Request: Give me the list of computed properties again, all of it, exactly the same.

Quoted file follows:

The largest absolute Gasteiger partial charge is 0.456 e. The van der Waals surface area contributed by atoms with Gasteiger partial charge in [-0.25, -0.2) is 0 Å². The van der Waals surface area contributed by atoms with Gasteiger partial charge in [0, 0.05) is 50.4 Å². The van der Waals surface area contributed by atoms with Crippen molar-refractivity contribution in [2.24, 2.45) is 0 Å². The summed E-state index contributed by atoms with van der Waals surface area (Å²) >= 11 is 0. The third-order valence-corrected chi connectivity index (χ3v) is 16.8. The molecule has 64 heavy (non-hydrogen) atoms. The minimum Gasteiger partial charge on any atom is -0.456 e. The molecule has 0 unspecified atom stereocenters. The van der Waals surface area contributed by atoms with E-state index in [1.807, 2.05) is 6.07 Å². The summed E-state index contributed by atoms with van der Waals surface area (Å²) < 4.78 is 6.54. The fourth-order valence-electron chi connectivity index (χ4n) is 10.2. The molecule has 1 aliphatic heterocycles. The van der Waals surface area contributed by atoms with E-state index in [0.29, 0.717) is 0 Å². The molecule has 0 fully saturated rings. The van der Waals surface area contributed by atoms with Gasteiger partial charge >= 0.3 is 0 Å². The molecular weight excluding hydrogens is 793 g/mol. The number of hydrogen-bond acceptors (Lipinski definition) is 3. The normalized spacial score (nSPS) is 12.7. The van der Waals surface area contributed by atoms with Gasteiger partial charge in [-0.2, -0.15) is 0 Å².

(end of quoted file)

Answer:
The largest absolute Gasteiger partial charge is 0.456 e. The van der Waals surface area contributed by atoms with Gasteiger partial charge in [-0.25, -0.2) is 0 Å². The van der Waals surface area contributed by atoms with Gasteiger partial charge in [0, 0.05) is 50.4 Å². The van der Waals surface area contributed by atoms with Crippen molar-refractivity contribution in [2.24, 2.45) is 0 Å². The summed E-state index contributed by atoms with van der Waals surface area (Å²) >= 11 is 0. The third-order valence-corrected chi connectivity index (χ3v) is 16.8. The molecule has 64 heavy (non-hydrogen) atoms. The minimum Gasteiger partial charge on any atom is -0.456 e. The molecule has 0 unspecified atom stereocenters. The van der Waals surface area contributed by atoms with E-state index in [1.807, 2.05) is 6.07 Å². The summed E-state index contributed by atoms with van der Waals surface area (Å²) < 4.78 is 6.54. The fourth-order valence-electron chi connectivity index (χ4n) is 10.2. The molecule has 1 aliphatic heterocycles. The van der Waals surface area contributed by atoms with E-state index in [0.29, 0.717) is 0 Å². The molecule has 0 fully saturated rings. The van der Waals surface area contributed by atoms with Gasteiger partial charge >= 0.3 is 0 Å². The molecular weight excluding hydrogens is 793 g/mol. The number of hydrogen-bond acceptors (Lipinski definition) is 3. The normalized spacial score (nSPS) is 12.7. The van der Waals surface area contributed by atoms with Gasteiger partial charge in [-0.2, -0.15) is 0 Å².